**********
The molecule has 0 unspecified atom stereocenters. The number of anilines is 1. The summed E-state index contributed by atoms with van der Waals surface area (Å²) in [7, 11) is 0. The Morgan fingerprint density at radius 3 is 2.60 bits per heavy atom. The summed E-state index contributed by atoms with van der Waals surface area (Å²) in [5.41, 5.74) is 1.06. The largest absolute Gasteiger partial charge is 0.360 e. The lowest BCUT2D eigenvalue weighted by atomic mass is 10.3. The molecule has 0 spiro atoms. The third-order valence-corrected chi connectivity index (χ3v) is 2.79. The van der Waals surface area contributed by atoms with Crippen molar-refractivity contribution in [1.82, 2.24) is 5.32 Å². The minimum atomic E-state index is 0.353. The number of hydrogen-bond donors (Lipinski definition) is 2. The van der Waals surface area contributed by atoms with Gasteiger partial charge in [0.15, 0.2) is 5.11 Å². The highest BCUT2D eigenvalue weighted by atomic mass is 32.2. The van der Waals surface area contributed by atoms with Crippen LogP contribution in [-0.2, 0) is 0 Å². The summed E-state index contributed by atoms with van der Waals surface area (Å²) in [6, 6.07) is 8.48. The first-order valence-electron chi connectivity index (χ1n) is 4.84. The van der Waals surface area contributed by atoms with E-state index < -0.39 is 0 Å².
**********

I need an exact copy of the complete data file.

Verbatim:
The molecule has 0 unspecified atom stereocenters. The number of anilines is 1. The summed E-state index contributed by atoms with van der Waals surface area (Å²) in [7, 11) is 0. The Morgan fingerprint density at radius 3 is 2.60 bits per heavy atom. The summed E-state index contributed by atoms with van der Waals surface area (Å²) in [5.41, 5.74) is 1.06. The largest absolute Gasteiger partial charge is 0.360 e. The lowest BCUT2D eigenvalue weighted by atomic mass is 10.3. The molecule has 0 spiro atoms. The third-order valence-corrected chi connectivity index (χ3v) is 2.79. The van der Waals surface area contributed by atoms with Crippen molar-refractivity contribution in [1.82, 2.24) is 5.32 Å². The minimum atomic E-state index is 0.353. The number of hydrogen-bond donors (Lipinski definition) is 2. The van der Waals surface area contributed by atoms with Gasteiger partial charge in [0.15, 0.2) is 5.11 Å². The highest BCUT2D eigenvalue weighted by atomic mass is 32.2. The van der Waals surface area contributed by atoms with Crippen LogP contribution in [-0.2, 0) is 0 Å². The summed E-state index contributed by atoms with van der Waals surface area (Å²) in [6, 6.07) is 8.48. The first-order valence-electron chi connectivity index (χ1n) is 4.84. The van der Waals surface area contributed by atoms with E-state index < -0.39 is 0 Å².